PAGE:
As it says in this article, I’ve found drinking lots of water to be consistently helpful. I also find eating something small and bland helpful, although I think part of my overall issue is that I often forget to eat (due to the appetite surpressant effect of cigarettes and my medication).
      As far as the above list of symptoms goes, I’ve had nausea, restlessness, irregular breathing, confusion, weakness, and headaches. I’ve never dealt with convulsions, vomiting, or fainting as a result of nicotine poisoning. So I’ve had pretty mild experiences, and turned out okay despite not leaving my doctor’s office a voicemail in the middle of the night about how my head and stomach hurt and I can’t catch my breath. Because what good would that do? I can’t speak to anyone’s experience but my own, and I know myself well enough to know that I can tough it out on my own without calling 911 to tell them I vaped too much and I feel icky.
      I don’t mean to ignore the potential danger of nicotine poisoning and the potential help that a professional medical setting could provide; I just want to point out that not every overdose is life-threatening and I think articles like this subtly suggest that they are.
      Honestly I don’t have much of a point here other than mild overdoses exist and can be dealt with and survived without serious medical attention.
      Thanks for reading

      • comment-avatar

        Billy

        July 14, 2018 at 2:17 am Reply

        hey
        for how long did you have this poisoning, because mine still lasts for 5 days and i don’t know what to do.

    • comment-avatar

      Sasha

      July 25, 2018 at 11:29 pm Reply

      I have been using the patch for 3 years. I know, I’m doing it wrong. Not the point though. Last month and a few days ago, I suddenly became deathly (literally) ill and had no idea why. Both times I had gotten a lot more sun than usual, both times I had had some edible thc and both times I was using the patch and had sweated. I a nurse and figured out that something in this equation allowed too much nicotine into my system. I’m still trying to figure it out. The DO at the urgent care clinic gave me something for the nausea and vomiting but I recovered from a nicotine overdose fully, with only that medical intervention.

  7. comment-avatar

    Hunter Whitmore

    May 30, 2018 at 6:40 pm Reply

    Joshau I have experienced nicotine poisoning repeatedly, and never gone to the doctor. Im an idiot and I think anyone should seek medical help if they even think they’re poisoned by anything. The possibly preventable damage it does to our body’s is note worthy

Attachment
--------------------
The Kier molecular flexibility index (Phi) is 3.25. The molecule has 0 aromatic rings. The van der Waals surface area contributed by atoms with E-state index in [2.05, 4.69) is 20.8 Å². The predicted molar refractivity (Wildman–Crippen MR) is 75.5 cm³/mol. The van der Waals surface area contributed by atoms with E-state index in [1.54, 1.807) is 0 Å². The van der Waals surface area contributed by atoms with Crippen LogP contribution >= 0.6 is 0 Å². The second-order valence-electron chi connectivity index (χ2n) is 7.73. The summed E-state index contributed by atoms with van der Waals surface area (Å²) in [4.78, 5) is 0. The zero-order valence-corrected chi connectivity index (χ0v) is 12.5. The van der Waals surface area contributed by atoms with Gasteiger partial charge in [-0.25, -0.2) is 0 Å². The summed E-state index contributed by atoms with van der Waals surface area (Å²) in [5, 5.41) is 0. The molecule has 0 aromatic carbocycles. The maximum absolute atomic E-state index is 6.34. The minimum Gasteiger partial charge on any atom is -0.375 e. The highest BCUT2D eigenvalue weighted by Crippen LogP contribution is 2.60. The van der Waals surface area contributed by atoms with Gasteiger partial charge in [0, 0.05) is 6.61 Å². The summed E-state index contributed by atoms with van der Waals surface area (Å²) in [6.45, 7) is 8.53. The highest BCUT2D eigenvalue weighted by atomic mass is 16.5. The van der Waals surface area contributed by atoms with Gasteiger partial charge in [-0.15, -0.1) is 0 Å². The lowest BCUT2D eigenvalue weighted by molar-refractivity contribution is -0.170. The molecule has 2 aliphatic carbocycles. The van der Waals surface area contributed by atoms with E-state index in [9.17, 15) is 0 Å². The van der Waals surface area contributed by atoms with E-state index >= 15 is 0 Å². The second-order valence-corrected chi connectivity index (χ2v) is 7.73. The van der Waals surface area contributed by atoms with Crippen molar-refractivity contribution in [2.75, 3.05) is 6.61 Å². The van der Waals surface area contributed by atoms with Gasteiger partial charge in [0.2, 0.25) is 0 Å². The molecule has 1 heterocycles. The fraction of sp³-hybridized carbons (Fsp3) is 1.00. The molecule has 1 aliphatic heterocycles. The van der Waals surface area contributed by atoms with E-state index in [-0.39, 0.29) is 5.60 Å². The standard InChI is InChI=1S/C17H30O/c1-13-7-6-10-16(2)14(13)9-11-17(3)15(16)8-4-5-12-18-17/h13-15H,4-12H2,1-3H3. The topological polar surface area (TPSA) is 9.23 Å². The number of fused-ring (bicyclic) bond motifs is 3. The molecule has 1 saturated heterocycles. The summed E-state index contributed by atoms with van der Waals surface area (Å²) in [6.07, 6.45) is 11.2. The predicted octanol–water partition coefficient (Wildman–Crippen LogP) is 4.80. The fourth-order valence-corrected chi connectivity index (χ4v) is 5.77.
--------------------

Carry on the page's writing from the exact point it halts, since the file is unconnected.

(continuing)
8. comment-avatar

    Merica

    May 30, 2018 at 9:03 pm Reply

    I’m 16 and weigh about 110-115 and have a juul that has 50mg of nic that I smoke every day and I’m fine

    • comment-avatar

      Brett

      September 17, 2018 at 4:01 pm Reply

      50mgs of nicotine?!?! Be careful! That is A LOT of nicotine and you could easily poison yourself if you smoke too much of that.

  9. comment-avatar

    jacqueline lloyd

    June 7, 2018 at 1:03 am Reply

    I smoke 10 cigs a day ,but use 1mg silk cut silver.I’ve been given patches from the doctor which are 21mgs.but have been getting terrible leg cramps in my right leg.and sharp painful stabbing pains.I am 65 yrs old and do have some arthritis in knees.but wondered if these patches were doing this.thank you.

  10. comment-avatar

    Robert

    June 12, 2018 at 12:46 am Reply

    I got it putting the wrong patch on and was in bad mood and smoked. I went down hard. Don’t remember how I got to phone for help. (I was at work)

    I just calmed down and got a ride home and rested for 18 hours, Back to work the next day…Perfectly fine

  11. comment-avatar

    abby

    June 26, 2018 at 10:57 pm Reply

    im 14 and i juul ALOT. at first i did it to seem cool but then i started doing it more and more bc it helped wit my anxiety. i use about one pod a day (about as much as a pack of cigs) and ive started to feel weirdly sick a a lot. help.

  12. comment-avatar

    Anonymous

    June 27, 2018 at 9:29 pm Reply

    Ok so I was just vaping with my friends and all the sudden I started to feel sick, I’m shaking right now, and my stomach hurts. Idk what to do. My friends vape has 35 nic I took at least 10 hits. Me and my other friend came into the house so I can get some fresh air and relax

  13. comment-avatar

    Stubber

    July 4, 2018 at 5:12 am Reply

    No one has mentioned cigars? Why ?

  14. comment-avatar

    Anonymous

    September 12, 2018 at 11:31 pm Reply

    Im 14 and i weigh 139lbs. , ive been juuling (65mg) alot lately (for about 3 months) and I have experimented with cigarettes as well) and for the past couple of days my stomach has been hurting like bad, and I noticed that everytime I hit my juul it gets worse. Do you think its nicotine poisoning?